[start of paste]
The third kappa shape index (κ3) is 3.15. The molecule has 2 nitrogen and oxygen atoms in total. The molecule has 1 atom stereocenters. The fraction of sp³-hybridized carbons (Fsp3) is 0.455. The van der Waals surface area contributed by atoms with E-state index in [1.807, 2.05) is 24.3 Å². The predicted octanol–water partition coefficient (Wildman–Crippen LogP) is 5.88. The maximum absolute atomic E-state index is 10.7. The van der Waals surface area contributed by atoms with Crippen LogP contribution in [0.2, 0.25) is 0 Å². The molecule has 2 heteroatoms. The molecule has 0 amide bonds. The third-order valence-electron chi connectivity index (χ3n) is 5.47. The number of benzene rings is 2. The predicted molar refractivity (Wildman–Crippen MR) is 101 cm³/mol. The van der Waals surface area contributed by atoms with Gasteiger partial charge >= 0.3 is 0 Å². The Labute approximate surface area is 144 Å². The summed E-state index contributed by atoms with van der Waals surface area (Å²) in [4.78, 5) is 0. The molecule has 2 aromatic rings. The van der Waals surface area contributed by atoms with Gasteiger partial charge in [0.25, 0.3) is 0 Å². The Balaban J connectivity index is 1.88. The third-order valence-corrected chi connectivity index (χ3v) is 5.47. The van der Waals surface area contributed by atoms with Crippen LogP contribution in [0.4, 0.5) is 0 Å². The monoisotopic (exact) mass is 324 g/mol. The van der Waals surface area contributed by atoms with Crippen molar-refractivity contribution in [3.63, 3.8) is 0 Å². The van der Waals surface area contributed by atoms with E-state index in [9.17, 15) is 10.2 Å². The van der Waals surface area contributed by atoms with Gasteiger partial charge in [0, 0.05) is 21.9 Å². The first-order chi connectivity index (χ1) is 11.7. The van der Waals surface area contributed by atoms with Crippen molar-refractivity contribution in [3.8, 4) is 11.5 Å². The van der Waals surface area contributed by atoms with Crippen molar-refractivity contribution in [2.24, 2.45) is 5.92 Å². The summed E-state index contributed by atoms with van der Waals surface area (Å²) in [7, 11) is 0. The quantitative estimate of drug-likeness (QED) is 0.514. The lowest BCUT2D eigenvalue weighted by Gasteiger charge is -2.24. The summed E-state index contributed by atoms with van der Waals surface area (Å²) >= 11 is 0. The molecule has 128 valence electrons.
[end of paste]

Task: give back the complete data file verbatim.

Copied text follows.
The third kappa shape index (κ3) is 3.15. The molecule has 2 nitrogen and oxygen atoms in total. The molecule has 1 atom stereocenters. The fraction of sp³-hybridized carbons (Fsp3) is 0.455. The van der Waals surface area contributed by atoms with E-state index in [1.807, 2.05) is 24.3 Å². The predicted octanol–water partition coefficient (Wildman–Crippen LogP) is 5.88. The maximum absolute atomic E-state index is 10.7. The van der Waals surface area contributed by atoms with Crippen LogP contribution in [0.2, 0.25) is 0 Å². The molecule has 2 heteroatoms. The molecule has 0 amide bonds. The third-order valence-electron chi connectivity index (χ3n) is 5.47. The number of benzene rings is 2. The predicted molar refractivity (Wildman–Crippen MR) is 101 cm³/mol. The van der Waals surface area contributed by atoms with Gasteiger partial charge >= 0.3 is 0 Å². The Labute approximate surface area is 144 Å². The summed E-state index contributed by atoms with van der Waals surface area (Å²) in [4.78, 5) is 0. The molecule has 2 aromatic rings. The van der Waals surface area contributed by atoms with Gasteiger partial charge in [0.25, 0.3) is 0 Å². The Balaban J connectivity index is 1.88. The third-order valence-corrected chi connectivity index (χ3v) is 5.47. The van der Waals surface area contributed by atoms with Crippen LogP contribution in [0.4, 0.5) is 0 Å². The monoisotopic (exact) mass is 324 g/mol. The van der Waals surface area contributed by atoms with Crippen molar-refractivity contribution in [3.63, 3.8) is 0 Å². The van der Waals surface area contributed by atoms with E-state index in [9.17, 15) is 10.2 Å². The van der Waals surface area contributed by atoms with Gasteiger partial charge in [0, 0.05) is 21.9 Å². The first-order chi connectivity index (χ1) is 11.7. The van der Waals surface area contributed by atoms with Crippen molar-refractivity contribution in [3.8, 4) is 11.5 Å². The van der Waals surface area contributed by atoms with Crippen molar-refractivity contribution in [2.24, 2.45) is 5.92 Å². The summed E-state index contributed by atoms with van der Waals surface area (Å²) in [7, 11) is 0. The quantitative estimate of drug-likeness (QED) is 0.514. The lowest BCUT2D eigenvalue weighted by Gasteiger charge is -2.24. The summed E-state index contributed by atoms with van der Waals surface area (Å²) >= 11 is 0. The molecule has 128 valence electrons.